At 63, he chases around Santa Clara County in an old Volvo seeking donors, which he couldn’t do before, when it would have been a conflict of interest. “My chief goal now is to concentrate on raising more money so we can give bigger scholarships.” He also visits the county’s 52 public and private schools to tell teachers about Abrazos and Books and urge them to nominate applicants. Chacon personally reviews more than 200 applications each year and picks 20. “Choosing is the toughest part because all are worthy,” he says. “It hurts to eliminate anybody.”
His scholarships bear names of local heroes: Cesar Chavez, Norman Y. Mineta, and Juan Romero, who as a 17-year-old Ambassador Hotel busboy, cradled the dying Bobby Kennedy in his arms in 1968. Community leader Fernando Zazueta is also among the honorees. So are Al Alquist, Blanca Alvarado and slain San Jose peace officer Jeffrey Fontana. Each year in August, 20 fresh-faced high school grads and proud parents come to San Jose’s Wyndham Hotel to be embraced by Abrazos & Books where the past invites the present to the future.
What Makes Rigo Run
Those who wonder what makes Rigo run need only trace his own journey in life. It began in Janos, a failed Franciscan mission town on the Chihuahua prairie, where he was born. Fifth of 10 children of an immigrant farm worker, Chacon picked cotton and onions at age 12 on the outskirts of El Paso. In 1961, Chacon joined his father and his older siblings on the annual trek west, to pick apricots, prunes, cherries, pears, strawberries and walnuts in San Jose. They also picked garlic in Gilroy, a job Chacon considers the worst in his life. After the crop season, Manuel and Antonia Chacon decided California offered a better future for their children and the family stayed in Santa Clara Valley. They lived in a small stucco tract house around the corner from Cesar Chavez in a neighborhood called sal si puedes—Spanish for “get out if you can”—but Rigo didn’t heed the caveat. He stayed on to learn English, attend San Jose High, and became student body president in 1965, his senior year. He attended San Jose State University.
Chacon sold life insurance door-to-door and then worked at a federal job-training center. Soon, San Jose’s ex-mayor Norman Y. Mineta, also a San Jose High graduate, and others recommended Rigo as the first minority hire at San Jose’s Channel 11. He never studied journalism and didn’t know anything about television but he was young and handsome and had a good voice. He was 24. In his first year in television, Chacon became the first Mexican-American in the nation to win an Emmy Award for his interview with the last surviving widow of Pancho Villa. At the Emmy Awards ceremony in San Francisco, he was offered a new, higher paying job at Channel 7. Sent to open the new South Bay Bureau in San Jose, Chacon became a local legend on the strength of his signoff. He pronounced his Spanish name correctly—rreego shah cone. And San Jose’s name, too—sahn ho say. With those four words, Rigo became a household word in the barrio and beyond. Today, other ethnic broadcasters, like National Public Radio’s Mandalit del Barco and Sylvia Poggioli, emulate his ethnic sign-off; in the business they call it “doing a Rigo.”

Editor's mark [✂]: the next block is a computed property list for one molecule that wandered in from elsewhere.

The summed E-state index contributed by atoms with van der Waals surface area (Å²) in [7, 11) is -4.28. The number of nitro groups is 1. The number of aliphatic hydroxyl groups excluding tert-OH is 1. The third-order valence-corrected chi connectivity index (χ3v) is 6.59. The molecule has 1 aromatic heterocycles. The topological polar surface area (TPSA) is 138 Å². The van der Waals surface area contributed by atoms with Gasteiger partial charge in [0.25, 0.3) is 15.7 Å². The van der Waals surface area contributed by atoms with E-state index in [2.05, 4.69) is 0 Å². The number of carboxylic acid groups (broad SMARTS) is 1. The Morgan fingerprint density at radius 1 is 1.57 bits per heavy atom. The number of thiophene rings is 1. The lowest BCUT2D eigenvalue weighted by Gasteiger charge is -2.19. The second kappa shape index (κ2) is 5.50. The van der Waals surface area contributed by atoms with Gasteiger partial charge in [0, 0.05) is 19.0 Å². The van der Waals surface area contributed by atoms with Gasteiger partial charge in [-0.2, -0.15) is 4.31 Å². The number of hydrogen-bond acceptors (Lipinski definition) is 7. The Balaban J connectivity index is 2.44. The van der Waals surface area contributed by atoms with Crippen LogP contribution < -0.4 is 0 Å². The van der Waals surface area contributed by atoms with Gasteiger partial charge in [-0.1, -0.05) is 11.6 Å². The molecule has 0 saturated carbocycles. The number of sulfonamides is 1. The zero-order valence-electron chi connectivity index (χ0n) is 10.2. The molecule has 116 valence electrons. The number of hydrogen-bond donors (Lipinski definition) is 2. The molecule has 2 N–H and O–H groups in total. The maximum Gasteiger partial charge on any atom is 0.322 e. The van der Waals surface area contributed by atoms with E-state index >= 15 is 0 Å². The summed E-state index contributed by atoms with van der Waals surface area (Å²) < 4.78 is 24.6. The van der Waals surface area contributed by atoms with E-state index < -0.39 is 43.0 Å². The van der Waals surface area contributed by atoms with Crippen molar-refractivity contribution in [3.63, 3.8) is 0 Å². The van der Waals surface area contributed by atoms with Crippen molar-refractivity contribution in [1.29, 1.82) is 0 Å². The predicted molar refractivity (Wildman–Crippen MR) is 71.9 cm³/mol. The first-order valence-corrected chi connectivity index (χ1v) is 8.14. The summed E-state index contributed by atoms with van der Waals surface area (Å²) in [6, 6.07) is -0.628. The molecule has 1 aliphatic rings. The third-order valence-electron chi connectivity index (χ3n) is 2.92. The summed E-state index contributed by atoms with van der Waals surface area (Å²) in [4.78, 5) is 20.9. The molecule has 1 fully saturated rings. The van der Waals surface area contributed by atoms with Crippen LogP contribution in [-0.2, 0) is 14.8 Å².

On television nightly for 32 years, Chacon became a mentor for other Bay Area newscasters. He was nationally recognized by Esquire magazine as one of The Best of The New Generation Under 40—when he was 39. “Made it,” he laughs, “just in time.” Two more Emmys came his way: one for Mexico City quake coverage, the other for Lifetime Achievement. He also won Mexico’s Ohtli Award, which honors native sons and daughters who excel on foreign soil. From grit to great expectation, Chacon inspires hundreds to dream, make plans, seek goals, and change—which is what Abrazos and Books is all about.
Back in The Barrio
On San Jose’s East Side, a few things have changed in 30 years. The Safeway Cesar Chavez first boycotted is now a Mexican American Cultural Center. The Chavez home, still occupied by Cesar’s brother, looks the same except for its historic plaque. Chavez, who died in 1993, appears on a 37-cent US stamp. San Jose’s 2.2-acre grand plaza is named for him. At Our Lady of Guadalupe Church the faithful still barbecue on the curb after the noon Spanish-language Mass. A mural in three languages—English, Spanish and Vietnamese—adorns Cesar Chavez Elementary School. Down San Antonio Street, a fellow in white guayabera and sombrero peddles ice cream from a pushcart. Surprise of all—no graffiti!
On this Sunday afternoon in the Mayfair district, there is an air of serenity even in these hard economic times. Rigo walks the cracked sidewalks of his old neighborhood like a jefe, past sleeping dogs and potted geraniums on porches of houses with too many cars in the front yard. Some things never change. He smiles and waves to all who call his name, asks after an ailing pal, rises from his lunch at El Pirrín (featuring homemade menudo with roasted jalapeños) to embrace an old friend of his late father. In what Ken Bastida, the San Francisco Channel 5 anchor, laughingly calls “Rigoland,” Chacon is a source of pride. A few years ago, friends raised $25,000 in 24 hours and urged him to run for Congress. But he declined. “That,” he says, ”will never happen. I don’t like confrontation.” He wants to change lives his way, knowing his idealism is up against reality. “You can’t save everyone. Nobody can. President Obama can’t. “ But,” Chacon says with broad smile, “that doesn’t mean we stop trying.”